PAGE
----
She had thought the day he died unbearable, the pain she endured the worst she could ever know. But the day that followed surpassed it, as the men who had followed him slunk by ones and twos from the city, hoping to escape notice. By the morning of the third day, only some of the women remained. His mother. His sister.
By that quiet morning, she could no longer bear the silence in her heart. Softly, so as not to
waken the others, she rose before dawn and gathered up spices; myrrh and nard. She set them in an
alabaster jar, and slid her veil over her head, and went out into the silver light before dawn.
Jerusalem's streets lay silent; even early risers seemed to have slept longer today than they
should. She moved swiftly through the deserted streets, passed out through the Western Gate.
And there she encountered the first living thing she had laid eyes upon since she closed the door of
the safe house behind her.
It was a small brown creature, thin and dirty as all dogs were. It lay beside the road that led
from the gate down the hill, its muzzle resting upon its front paws.
She drew her skirt close, to run no risk of brushing against the creature; dogs were unclean
beasts, feral and dangerous. On any other morning, she would have slipped back through the Gate,
waited until the dog moved away. But today she would not be stopped by even Tiberius Caesar
himself, let alone a dog. She drew a breath and said,
"I am going to walk past you, dog. Do not trouble me and I will not trouble you."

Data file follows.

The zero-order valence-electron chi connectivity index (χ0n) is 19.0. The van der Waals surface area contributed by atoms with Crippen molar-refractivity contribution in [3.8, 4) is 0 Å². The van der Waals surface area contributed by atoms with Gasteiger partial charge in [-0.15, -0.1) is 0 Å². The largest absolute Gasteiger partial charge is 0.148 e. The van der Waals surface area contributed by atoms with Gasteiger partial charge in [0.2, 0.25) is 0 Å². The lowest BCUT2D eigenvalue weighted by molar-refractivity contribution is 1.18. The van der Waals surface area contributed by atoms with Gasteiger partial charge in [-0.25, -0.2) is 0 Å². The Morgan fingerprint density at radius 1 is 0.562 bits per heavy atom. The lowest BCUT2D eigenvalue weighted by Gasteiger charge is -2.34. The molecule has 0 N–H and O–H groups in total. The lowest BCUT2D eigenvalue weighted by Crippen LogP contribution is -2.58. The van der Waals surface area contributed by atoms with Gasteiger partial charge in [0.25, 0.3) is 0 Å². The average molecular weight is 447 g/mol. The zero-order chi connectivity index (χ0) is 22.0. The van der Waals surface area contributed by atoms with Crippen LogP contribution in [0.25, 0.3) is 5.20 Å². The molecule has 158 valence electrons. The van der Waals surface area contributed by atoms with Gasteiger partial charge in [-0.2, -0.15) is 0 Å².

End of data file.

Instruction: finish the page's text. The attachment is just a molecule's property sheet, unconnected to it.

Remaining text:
The dog lifted its head at her first words, flinched as she moved cautiously past it.
"There," she said once she had half-a-dozen strides between her and the dog. "You see?
Peace between us."
At the words, the dog rose and took a step towards her; its tail moved from side to side.
Another step; alarm rushed through her. She must stop the animal; she had nothing to throw at it,
save the jar of spices -- then she remembered the crust she had caught up as she hurried from the
She pulled the piece of dry bread from her girdle. "Here, dog." She made her voice soft, as
if she spoke to an infant. "Food." She tossed the crust toward the dog; the bread fell into the road
As the dog lowered its head and edged forward to the crust of bread, she turned away and
began to walk on. The sun was rising now, the light shifting from silver to gold. His tomb lay at
the base of the hillside; a tomb given by a friend to house his body through all eternity.
A long walk, and a hard one, and nothing at the end but a stone. Yet I bring him spices.
She did not know why; she knew only that this was a task she must perform.
The walk proved even less pleasant than she had feared, for she paid dearly for bribing the
dog rather than seeking out stones to drive the animal away. The small unclean beast persisted in
following her, even when she turned and hissed at it to leave her alone.
"Leave me. Do not follow after me." And she raised her hand as if she would throw a
stone; the dog shied away and she turned again and walked on. But when she glanced back, the
dog still shadowed her footsteps. When she stopped again and stared at it, the dog flattened its ears